Mein Kampf: Bavaria plans first German publication since WWII

Mein Kampf Bavaria has used copyright laws to prevent the publication of German editions of Mein Kampf

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The German state of Bavaria is preparing to publish Hitler's manifesto, Mein Kampf, in 2015, before the book's copyright expires.

The book is not banned by law in Germany, but Bavaria has used ownership of the copyright to prevent publication of German editions since 1945.

Copyright restrictions stop at the end of 2015, 70 years after Hitler's death.

The Bavarian government says it is preparing an edition for students which will include a critical commentary.

Hitler wrote Mein Kampf (My Struggle) in 1924, while serving a prison sentence for attempting to stage a coup.

'Boring'

Analysis

The two volumes of Mein Kampf were published in 1925 and 1926, before Hitler became chancellor of Germany.

They do not spell out the details of any plan to murder all the Jews of Europe, but they do make clear his driving racism.

Unlike public displays of the Nazi salute or the swastika, selling it in Germany is not actually against the law, simply a breach of copyright.

After the war, the victorious Allies gave the right to publish Mein Kampf in Germany to Bavaria so it can prohibit publication, which it always has.

It was this that persuaded a reputable magazine in Germany to pull back from publishing extracts with notes by historians earlier this year.

When the copyright expires, there is no great expectation of a sales bonanza. Many, including Italian dictator Mussolini, have found the book boring.

Edith Raim of the Institute of Contemporary History, said of the post-copyright version she is preparing:

"Our book won't find any buyers in the Neo-Nazi scene. It's going to be a solid scientific work".

Part biography, part political and racist rant, the book outlines the core of Nazi ideology.

It has not appeared in German since the end of World War II but until 1945 around 10 million copies were sold. The book is available in translation and on the internet.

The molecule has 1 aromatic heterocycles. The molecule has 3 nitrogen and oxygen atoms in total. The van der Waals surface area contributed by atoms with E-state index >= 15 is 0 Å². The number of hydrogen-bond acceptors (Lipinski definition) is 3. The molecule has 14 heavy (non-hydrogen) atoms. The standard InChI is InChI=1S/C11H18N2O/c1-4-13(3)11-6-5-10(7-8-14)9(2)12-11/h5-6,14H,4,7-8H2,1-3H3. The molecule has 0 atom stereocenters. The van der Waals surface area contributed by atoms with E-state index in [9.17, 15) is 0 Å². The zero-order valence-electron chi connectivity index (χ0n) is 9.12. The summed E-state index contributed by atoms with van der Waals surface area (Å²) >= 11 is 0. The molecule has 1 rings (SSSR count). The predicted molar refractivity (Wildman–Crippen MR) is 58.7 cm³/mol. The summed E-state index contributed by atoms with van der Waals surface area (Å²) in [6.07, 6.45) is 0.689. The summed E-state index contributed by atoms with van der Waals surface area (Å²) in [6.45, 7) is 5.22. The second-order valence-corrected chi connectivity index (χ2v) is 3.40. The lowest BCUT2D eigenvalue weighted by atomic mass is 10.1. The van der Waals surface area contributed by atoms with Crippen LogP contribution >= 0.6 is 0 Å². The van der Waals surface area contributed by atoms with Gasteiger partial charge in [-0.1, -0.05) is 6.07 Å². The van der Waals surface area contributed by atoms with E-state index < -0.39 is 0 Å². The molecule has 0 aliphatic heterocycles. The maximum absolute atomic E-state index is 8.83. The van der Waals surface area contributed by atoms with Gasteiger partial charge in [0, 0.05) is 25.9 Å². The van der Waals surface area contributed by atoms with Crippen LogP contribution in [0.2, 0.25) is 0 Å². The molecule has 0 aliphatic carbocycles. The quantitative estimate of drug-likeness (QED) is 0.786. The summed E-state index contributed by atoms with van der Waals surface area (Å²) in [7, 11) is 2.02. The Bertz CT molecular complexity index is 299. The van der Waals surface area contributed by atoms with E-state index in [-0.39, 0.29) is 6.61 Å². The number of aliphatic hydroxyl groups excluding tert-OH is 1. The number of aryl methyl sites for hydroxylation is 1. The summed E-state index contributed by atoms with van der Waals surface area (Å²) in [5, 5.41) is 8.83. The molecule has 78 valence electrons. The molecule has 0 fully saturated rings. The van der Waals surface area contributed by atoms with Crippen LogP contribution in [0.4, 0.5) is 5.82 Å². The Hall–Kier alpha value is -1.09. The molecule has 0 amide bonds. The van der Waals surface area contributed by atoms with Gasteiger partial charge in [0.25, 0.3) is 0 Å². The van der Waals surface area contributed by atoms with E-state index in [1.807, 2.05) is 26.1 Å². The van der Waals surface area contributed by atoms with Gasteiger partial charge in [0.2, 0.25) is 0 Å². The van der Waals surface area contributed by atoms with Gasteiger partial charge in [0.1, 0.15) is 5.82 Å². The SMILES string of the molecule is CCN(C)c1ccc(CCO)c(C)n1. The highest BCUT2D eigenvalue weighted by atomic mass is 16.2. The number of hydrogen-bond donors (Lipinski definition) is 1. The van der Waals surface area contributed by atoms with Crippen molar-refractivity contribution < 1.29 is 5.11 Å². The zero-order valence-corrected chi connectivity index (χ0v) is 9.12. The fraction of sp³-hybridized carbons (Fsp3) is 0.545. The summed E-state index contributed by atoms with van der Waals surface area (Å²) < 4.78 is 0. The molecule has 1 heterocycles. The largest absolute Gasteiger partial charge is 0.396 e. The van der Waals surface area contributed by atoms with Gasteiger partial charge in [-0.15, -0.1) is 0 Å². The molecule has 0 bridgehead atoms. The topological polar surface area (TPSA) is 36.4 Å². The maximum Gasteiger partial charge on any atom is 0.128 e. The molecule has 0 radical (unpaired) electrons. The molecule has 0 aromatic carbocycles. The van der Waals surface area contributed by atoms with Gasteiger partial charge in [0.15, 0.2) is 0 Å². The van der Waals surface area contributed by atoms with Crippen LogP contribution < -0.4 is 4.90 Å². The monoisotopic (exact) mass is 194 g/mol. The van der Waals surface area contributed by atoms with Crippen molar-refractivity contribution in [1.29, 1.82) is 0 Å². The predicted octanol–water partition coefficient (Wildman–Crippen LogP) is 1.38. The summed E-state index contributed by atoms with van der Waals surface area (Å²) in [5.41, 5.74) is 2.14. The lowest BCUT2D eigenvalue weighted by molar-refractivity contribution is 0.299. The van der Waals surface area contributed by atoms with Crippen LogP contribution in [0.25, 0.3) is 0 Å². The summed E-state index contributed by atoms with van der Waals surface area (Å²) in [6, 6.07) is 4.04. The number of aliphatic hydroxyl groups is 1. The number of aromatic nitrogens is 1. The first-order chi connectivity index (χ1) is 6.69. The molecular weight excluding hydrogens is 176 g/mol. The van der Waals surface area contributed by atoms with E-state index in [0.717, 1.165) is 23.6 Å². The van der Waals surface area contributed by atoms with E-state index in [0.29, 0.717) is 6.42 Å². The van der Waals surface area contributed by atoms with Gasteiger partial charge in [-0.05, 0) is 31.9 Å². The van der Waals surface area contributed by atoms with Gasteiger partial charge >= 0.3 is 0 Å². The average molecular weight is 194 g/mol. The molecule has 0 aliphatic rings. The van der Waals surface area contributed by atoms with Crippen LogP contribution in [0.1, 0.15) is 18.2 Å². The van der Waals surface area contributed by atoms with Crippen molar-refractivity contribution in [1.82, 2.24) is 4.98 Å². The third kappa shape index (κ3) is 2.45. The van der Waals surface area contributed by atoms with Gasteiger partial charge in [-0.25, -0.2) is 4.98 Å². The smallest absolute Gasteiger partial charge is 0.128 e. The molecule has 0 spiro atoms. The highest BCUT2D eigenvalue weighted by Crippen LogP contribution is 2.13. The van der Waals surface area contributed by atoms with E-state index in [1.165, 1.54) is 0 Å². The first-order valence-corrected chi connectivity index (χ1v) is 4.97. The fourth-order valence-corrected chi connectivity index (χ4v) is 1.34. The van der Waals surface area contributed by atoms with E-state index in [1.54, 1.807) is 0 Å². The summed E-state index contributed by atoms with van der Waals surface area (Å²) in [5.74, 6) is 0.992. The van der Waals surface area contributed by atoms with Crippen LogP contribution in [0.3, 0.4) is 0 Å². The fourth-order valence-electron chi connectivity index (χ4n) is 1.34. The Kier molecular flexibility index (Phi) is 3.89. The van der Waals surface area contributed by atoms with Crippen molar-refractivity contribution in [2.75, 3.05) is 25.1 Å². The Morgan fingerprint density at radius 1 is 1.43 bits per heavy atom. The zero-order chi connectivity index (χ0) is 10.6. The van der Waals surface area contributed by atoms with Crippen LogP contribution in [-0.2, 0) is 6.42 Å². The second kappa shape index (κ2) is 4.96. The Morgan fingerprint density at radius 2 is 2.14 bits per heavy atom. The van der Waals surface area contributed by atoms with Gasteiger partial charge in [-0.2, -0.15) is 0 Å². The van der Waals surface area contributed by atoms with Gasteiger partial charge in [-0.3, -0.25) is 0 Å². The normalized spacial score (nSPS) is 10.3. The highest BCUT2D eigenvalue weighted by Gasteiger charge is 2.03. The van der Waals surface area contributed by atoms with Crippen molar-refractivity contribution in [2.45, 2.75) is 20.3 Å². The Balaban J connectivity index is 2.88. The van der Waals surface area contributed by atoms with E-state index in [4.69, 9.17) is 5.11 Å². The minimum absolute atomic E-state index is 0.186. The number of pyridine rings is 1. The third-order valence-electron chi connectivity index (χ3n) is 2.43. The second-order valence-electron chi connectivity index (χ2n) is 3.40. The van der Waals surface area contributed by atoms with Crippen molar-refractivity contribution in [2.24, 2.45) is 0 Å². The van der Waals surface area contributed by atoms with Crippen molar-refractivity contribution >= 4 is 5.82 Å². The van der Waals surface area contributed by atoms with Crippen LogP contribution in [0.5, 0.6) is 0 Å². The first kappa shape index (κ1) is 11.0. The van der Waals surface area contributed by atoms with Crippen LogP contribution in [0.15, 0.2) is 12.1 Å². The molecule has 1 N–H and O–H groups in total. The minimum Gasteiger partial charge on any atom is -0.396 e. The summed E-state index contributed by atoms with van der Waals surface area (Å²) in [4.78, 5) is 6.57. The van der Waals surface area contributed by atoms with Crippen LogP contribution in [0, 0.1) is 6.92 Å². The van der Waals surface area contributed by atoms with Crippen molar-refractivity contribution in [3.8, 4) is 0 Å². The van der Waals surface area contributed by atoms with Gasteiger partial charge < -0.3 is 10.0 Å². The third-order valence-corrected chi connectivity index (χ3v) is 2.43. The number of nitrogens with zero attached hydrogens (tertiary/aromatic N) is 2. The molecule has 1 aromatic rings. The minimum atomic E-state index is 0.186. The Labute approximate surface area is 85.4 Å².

After Hitler came to power in 1933 couples were given the book at their wedding, as a present from the Nazi state.

The BBC's Stephen Evans in Berlin says that many readers, not least the Italian Fascist dictator Benito Mussolini, have found the book boring.

'Commercially unattractive'

Bavaria's state finance minister Markus Soeder said the decision was taken after talks with advocates and opponents of publication, and explained that it was aimed at "demystifying" the book.

"We want to make clear what nonsense is in there," and to show "what a worldwide catastrophe this dangerous body of thought led to".

By publishing in 2015 before the expiry of the copyright, Bavaria hopes to make future German editions as "commercially unattractive" as possible.

From 2016 there will be no restrictions at all on the book's publication, unless it is used to incite racial hatred.

The president of Germany's Central Council of Jews, Dieter Graumann, said he would prefer German citizens to be able to read a copy with notes of explanation.

Last month a court in Munich ruled that a British publisher, Peter Magee, could not sell extracts of the work in German.

He has said he intends to appeal against that decision.

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